I remember talking with my late mother-in-law about this years ago.  She was stunned when I explained that her contributions were not being saved up but shoveled into the government general fund and spent.  “What will happen when there’s not enough?”  she asked.  What indeed!   Now, as reported in the 2011 Trust Fund Actuarial report, money paid into the fund by today’s workers no longer covers the cost of ensuring the current enrollees.  Not surprisingly, talk about the trust fund reserve has retreated in the media.  In the meantime, however, many people believe their Medicare is safe; so why change?

Many other people feel, instead of cutting Medicare, taxes on the rich should be used to cover the budget gap.  By a ratio of 2 to 1,  people surveyed in a McClatchy/Marist poll believe higher taxes on those making $250,000 and up should be used to fill the budget gap.  But this won’t solve the problem.  In 2008, the entire taxable income of everyone earning over $100,000 was $1.582 trillion.  A tax rate of 100%  would barely cover just one year’s deficit.  Even taxing millionaires by 50% while simultaneously eliminating all loopholes and deductions would reduce the deficit by only 8% and the debt by 1%.

For many, the most basic visceral reason Medicare changes should not be considered is a moral one: It doesn’t seem right to have frail old people without many resources fending for themselves in their sunset years.  However, that picture may be flawed.   It’s true that in 1959 35% of the population 65 and over lived below the poverty line; but today it’s 9.7%.  Older people today, in fact, are more prosperous than any previous generation in history.  One half the nation’s wealth is owned by people 55 and older.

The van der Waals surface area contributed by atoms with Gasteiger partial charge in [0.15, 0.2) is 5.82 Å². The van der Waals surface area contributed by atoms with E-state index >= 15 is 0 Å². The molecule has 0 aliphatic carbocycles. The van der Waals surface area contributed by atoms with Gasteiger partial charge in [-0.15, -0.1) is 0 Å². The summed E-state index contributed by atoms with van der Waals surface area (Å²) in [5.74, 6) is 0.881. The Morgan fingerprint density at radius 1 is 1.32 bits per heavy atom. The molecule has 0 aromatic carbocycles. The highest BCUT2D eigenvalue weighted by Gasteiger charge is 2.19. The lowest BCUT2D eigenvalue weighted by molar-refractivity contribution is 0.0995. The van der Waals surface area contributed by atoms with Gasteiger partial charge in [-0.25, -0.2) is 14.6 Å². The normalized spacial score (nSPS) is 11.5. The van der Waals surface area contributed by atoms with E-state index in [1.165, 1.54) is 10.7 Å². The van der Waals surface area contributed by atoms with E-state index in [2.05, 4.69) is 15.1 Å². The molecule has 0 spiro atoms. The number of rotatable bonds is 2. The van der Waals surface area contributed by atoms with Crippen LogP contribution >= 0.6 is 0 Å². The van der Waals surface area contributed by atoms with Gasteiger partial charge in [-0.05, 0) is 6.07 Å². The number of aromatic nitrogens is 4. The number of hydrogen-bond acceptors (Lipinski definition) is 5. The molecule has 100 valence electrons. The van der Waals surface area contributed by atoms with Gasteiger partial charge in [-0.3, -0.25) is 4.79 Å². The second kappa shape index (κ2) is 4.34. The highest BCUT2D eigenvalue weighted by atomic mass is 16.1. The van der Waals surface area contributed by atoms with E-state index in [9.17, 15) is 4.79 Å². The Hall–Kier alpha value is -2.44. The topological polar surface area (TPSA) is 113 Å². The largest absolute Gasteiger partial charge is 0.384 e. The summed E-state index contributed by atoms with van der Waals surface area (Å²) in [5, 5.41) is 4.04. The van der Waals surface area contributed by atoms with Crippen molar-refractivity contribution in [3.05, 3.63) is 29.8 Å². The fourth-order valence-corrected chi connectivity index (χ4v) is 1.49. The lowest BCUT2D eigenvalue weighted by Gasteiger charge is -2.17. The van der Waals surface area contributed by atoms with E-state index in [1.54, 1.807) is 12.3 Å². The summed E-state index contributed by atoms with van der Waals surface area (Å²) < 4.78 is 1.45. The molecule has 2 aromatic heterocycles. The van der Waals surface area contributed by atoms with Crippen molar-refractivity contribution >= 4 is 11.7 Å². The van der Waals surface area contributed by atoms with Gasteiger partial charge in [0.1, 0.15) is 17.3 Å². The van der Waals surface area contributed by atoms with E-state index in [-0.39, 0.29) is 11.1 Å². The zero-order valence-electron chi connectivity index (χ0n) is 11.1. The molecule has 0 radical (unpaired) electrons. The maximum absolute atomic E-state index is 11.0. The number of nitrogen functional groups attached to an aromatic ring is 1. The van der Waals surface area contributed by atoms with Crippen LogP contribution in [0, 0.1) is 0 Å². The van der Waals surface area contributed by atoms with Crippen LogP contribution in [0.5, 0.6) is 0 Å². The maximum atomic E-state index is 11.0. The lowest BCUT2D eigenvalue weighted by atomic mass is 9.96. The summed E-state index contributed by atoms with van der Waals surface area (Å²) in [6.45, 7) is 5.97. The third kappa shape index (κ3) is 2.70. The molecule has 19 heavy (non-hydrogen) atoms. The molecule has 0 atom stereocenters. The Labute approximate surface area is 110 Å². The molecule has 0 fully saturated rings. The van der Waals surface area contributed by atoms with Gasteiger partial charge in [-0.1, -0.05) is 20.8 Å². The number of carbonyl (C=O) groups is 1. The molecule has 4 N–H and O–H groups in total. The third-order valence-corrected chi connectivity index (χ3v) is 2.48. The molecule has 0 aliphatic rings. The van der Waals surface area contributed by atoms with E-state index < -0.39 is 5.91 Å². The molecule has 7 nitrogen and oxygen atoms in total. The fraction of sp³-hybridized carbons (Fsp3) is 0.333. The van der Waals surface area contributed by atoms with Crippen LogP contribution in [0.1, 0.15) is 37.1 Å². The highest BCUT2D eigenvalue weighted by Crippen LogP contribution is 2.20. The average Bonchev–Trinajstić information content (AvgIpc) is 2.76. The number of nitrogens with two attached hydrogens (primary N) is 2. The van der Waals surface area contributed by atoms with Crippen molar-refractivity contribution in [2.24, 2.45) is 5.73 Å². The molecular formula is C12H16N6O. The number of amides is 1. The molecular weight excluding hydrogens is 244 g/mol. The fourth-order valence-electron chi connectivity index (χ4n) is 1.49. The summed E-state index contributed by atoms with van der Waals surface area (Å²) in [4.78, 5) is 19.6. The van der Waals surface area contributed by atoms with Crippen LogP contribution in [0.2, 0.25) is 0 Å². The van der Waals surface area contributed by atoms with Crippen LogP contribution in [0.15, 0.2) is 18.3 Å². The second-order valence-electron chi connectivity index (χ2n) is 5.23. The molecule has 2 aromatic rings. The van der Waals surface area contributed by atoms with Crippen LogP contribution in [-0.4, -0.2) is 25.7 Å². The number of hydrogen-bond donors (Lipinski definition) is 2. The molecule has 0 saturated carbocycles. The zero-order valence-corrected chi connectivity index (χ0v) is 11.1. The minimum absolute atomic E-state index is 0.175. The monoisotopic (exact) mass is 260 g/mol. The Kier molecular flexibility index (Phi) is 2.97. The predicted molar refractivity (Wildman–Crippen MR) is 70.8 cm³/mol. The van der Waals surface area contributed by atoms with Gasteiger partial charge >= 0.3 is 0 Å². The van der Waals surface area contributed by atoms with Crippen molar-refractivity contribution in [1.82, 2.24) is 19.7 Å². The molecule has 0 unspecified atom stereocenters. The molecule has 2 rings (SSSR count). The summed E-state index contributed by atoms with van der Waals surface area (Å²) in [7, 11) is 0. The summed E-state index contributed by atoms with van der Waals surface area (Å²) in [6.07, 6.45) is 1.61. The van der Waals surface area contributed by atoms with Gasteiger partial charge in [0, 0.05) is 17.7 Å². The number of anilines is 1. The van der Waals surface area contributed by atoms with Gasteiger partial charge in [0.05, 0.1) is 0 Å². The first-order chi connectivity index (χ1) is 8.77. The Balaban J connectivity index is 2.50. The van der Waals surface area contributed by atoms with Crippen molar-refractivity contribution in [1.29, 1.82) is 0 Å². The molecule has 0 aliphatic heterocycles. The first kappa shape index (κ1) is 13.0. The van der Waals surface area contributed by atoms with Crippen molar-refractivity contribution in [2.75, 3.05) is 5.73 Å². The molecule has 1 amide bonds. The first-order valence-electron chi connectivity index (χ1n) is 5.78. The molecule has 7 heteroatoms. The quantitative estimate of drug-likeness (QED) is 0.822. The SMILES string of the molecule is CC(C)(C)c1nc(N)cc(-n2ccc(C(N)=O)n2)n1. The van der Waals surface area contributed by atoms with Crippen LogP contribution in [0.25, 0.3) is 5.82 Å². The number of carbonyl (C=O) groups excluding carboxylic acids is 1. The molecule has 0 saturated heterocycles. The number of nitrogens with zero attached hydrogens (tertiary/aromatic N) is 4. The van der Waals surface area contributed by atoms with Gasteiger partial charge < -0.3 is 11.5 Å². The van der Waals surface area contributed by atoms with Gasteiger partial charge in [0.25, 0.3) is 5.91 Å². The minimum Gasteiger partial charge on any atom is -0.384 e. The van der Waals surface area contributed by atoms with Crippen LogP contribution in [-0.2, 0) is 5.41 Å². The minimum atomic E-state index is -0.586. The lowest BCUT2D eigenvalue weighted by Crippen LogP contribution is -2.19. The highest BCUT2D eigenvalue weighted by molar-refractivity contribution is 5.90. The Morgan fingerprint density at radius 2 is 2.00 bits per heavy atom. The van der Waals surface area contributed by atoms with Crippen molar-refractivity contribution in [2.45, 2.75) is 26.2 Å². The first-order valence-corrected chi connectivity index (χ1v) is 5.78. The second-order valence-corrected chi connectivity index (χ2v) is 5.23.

Perhaps the root of the debt problem for all of us is that we can’t fully conceptualize just how big our debt problem is and, consequently, why more consequential measures are needed to fix it. This hit home to me this morning, reading a magazine commentary about the phrase, “millionaires and billionaires‘, being taxed.  The point taken was not about whether they should be taxed or not but how inappropriate it was to lump them together.  A person with a billion dollars is literally a thousand times richer than someone with a million.  In scale, this is like comparing someone who has $10,000 in the bank with someone who has $10 million socked away.  No comparison!  It indicates to me that even our country’s leaders have no idea of how much money we’re talking about here.  And if a billion is that enormous, how much more enormous is a trillion?

To explain a trillion, CNN interviewed John Allen Paulos and asked him to verify a recent statement heard in the media that if you’d have to spend a million dollars a day from the day Jesus was born to the present before you’d spend a trillion.  The noted mathematician said that was incorrect: you’d only spend 3/4 of a trillion in that time frame!

No approach to reforming Medicare will be perfect or painless.  Nevertheless, before open and honest discussions on the subject can take place, all these misconceptions must be addressed by anyone serious about solving the problem.

 

One Comment

  1. [...] show that most Americans, especially seniors, are against any changes in Medicare.    Above all, people don’t want their benefits reduced.  What they don’t seem to [...]